12 responses to “First Day of Class–Awe, Wonder, and Community; and Two Certainties About Education

  1. Laura Pasatiempo

    My husband is an alumni of Damatha and forwards me your Blog. I find it very inspirational as well as informative. The ‘Go as a Pilgrim’ was brilliant. Thanks for posting!
    Laura Pasatiempo

  2. Dan,
    It’s interesting and probably not coincidental that the word “believe” is part of your past two posts. Certainly a necessary attitude at the start of each school year and more significantly, teaching in general. Getting the students to do the same is the challenge. Thanks for the continued inspiration.

  3. Janet Dixon

    We picked DeMatha and every day since his acceptance, our decision has been validated . Your words today are that validation. ,

  4. Lori Ganey

    Hi
    Since our son’s first year (probably first month! )at DM we have talked endlessly on the merits of DM. About the friendships, the mentors, the sense of community, the opportunities and oh, the education … and people have heard and listened. The most recent being my coworker who lives right next door to Pallotti, she listened and her son is now a freshman at DM. He comes to our office after school each day and i hear the excitement in his voice, and it has only been a week. And i keep telling his Mom, it will last…And how do i know? Because our son is now a senior, and i still hear it and see it! Thank you DM! Best choice not only for our son, but for our family!…….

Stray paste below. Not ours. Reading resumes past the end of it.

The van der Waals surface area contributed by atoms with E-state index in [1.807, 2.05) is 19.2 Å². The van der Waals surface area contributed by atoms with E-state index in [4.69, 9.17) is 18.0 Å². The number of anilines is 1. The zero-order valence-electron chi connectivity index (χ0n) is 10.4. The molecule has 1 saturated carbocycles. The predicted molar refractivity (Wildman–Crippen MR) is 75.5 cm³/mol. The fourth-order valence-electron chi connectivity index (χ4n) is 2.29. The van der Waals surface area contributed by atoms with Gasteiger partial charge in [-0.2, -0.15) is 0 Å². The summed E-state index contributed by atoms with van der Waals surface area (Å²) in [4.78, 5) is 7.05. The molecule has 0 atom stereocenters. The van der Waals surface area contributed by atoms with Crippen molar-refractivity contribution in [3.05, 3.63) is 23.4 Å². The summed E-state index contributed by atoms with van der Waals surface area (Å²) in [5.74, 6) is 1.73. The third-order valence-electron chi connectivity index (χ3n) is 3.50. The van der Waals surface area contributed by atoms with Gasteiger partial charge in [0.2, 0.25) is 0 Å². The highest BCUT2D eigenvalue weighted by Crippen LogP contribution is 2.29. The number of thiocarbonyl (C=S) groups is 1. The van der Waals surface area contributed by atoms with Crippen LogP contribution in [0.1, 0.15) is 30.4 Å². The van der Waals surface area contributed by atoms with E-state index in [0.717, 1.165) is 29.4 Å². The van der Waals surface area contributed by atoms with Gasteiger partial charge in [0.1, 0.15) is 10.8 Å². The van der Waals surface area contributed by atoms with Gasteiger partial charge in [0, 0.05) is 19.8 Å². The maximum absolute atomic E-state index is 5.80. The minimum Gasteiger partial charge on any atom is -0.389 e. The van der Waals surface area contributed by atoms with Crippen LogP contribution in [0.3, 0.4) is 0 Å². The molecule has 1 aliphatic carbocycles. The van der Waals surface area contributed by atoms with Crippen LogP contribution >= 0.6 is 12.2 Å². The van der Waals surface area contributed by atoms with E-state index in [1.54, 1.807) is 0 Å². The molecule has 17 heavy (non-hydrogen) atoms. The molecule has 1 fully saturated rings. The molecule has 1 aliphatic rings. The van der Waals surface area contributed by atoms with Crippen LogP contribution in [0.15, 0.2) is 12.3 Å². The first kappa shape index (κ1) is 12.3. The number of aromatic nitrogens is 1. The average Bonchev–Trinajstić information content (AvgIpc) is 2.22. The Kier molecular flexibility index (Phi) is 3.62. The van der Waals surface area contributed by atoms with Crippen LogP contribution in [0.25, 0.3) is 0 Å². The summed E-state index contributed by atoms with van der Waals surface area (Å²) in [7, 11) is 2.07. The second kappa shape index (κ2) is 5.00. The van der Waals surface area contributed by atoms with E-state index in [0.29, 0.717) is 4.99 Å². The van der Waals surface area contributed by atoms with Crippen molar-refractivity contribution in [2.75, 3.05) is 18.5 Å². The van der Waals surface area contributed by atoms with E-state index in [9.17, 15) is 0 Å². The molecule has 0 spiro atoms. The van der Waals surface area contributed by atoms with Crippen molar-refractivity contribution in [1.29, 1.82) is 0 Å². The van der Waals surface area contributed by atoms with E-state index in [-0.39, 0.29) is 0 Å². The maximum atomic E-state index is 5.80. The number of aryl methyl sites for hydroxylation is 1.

• Hi Lori, Thanks for the lovely comment (and for the recruiting!). I’m really fortunate to work with so many terrific teachers and to have so many wonderful students and families. It makes for a great community. I can’t believe it is Jake’s last year; seems like only yesterday he was arriving at freshman orientation….sigh. Dan

  5. Jason Dillon